7. The Complex Cost/Benefit Chemistry of Tomatoes


James Roddick produced much of the nightshade focused research of the 70s and 80s. Over the last 20 years the undisputed leader of nightshade research is Agricultural Research Service chemist Mendel Friedman, based at the USDA’s Western Regional Research Center. With a minimum of 30 publications involving nightshade elements I’ll try to synthesize and summarize the most relevant health details.

Friedman’s work reinforces that nightshades are chemically a very diverse plant family, and each species harbors a wealth of biologically active compounds. Some of these compounds, and perhaps many, are nutritionally beneficial for most people. Some may have food science or pharmaceutical value beyond nutrition. And some may cause health problems for some people.

TL;DR Tomatoes are chemically complex, containing a wide range of potentially beneficial substances. The tomato glycoalkaloid tomatine seems less of a challenge to human physiology than solanine, yet to some extent does still affect the intestinal lining, membrane function, blocks acetylcholinesterase, and may influence immune function.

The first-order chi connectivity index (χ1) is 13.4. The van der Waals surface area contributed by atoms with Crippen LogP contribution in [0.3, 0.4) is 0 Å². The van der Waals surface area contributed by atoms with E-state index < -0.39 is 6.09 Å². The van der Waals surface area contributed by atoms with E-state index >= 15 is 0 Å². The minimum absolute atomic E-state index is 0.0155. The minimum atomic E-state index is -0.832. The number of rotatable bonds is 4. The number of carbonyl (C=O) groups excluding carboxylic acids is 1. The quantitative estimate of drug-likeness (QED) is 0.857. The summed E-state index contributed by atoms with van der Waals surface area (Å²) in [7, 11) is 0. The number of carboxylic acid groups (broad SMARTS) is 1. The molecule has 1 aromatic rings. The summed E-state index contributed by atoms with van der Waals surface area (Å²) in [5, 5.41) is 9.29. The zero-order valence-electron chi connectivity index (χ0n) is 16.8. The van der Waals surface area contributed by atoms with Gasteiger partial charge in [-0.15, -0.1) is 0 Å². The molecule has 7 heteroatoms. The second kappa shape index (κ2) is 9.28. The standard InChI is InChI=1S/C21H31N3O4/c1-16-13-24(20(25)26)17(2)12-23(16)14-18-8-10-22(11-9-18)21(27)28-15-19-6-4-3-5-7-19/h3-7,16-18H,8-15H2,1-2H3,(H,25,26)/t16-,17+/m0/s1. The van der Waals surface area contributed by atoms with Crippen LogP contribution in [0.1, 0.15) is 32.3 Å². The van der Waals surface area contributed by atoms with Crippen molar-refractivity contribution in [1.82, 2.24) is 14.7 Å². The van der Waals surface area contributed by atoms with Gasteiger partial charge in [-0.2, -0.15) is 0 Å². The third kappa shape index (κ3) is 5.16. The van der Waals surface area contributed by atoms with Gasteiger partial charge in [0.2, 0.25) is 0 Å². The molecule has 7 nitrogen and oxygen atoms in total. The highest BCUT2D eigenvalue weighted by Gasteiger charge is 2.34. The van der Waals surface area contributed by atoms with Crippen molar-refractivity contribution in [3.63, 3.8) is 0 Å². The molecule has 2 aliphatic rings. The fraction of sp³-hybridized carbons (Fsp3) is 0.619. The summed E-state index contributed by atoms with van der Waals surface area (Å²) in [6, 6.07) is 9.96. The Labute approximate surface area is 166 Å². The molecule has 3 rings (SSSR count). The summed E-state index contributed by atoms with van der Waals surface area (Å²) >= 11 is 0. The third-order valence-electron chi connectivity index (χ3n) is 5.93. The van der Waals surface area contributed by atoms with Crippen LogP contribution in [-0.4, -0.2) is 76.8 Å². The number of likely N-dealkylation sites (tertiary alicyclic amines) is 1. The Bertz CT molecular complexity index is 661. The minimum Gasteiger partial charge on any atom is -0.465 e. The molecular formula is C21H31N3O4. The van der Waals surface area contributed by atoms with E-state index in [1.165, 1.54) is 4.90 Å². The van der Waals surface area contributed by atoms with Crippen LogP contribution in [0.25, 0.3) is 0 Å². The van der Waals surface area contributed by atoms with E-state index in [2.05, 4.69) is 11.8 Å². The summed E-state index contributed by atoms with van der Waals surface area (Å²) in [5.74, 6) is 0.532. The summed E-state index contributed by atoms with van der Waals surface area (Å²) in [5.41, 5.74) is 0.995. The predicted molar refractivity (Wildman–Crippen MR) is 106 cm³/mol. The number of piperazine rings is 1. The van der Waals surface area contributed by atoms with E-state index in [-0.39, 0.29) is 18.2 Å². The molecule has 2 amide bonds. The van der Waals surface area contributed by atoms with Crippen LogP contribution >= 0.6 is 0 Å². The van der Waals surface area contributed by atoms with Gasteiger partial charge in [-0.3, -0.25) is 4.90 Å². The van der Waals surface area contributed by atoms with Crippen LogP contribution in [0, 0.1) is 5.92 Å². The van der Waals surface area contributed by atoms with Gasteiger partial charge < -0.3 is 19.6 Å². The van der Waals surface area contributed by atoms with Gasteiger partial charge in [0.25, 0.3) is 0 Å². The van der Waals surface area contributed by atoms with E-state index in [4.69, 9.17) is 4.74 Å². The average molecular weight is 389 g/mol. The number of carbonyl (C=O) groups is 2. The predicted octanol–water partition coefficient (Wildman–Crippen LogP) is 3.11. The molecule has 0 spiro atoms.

Every plant is made up of thousands of chemicals, and their ultimate chemistry is determined by a combination of environment and genes.1 Farmers manipulate both to influence the final product. Potatoes, for example, are monitored for glycoalkaloid content. Too many glycoalkaloids and the tuber becomes inedible. But potato growers benefit from glycoalkaloids in the leaves because they’re a natural pesticide, warding off disease and troublesome insect pests. Breeders, who are always trying to improve working plants, have to balance this cost-benefit equation. They don’t always get it right: In 1970 in Canada and the US a new potato breed was brought to market, then removed because of high solanine content. (It remains in use for breeding, but not for food production.)2 In 1986 glycoalkaloids ran alarmingly high in a Swedish potato cultivar.3

Friedman’s research reflects this balancing act. He records the known difficulties, particularly with glycoalkaloids, while also prospecting for benefits. Overall he documents more benefits than harm.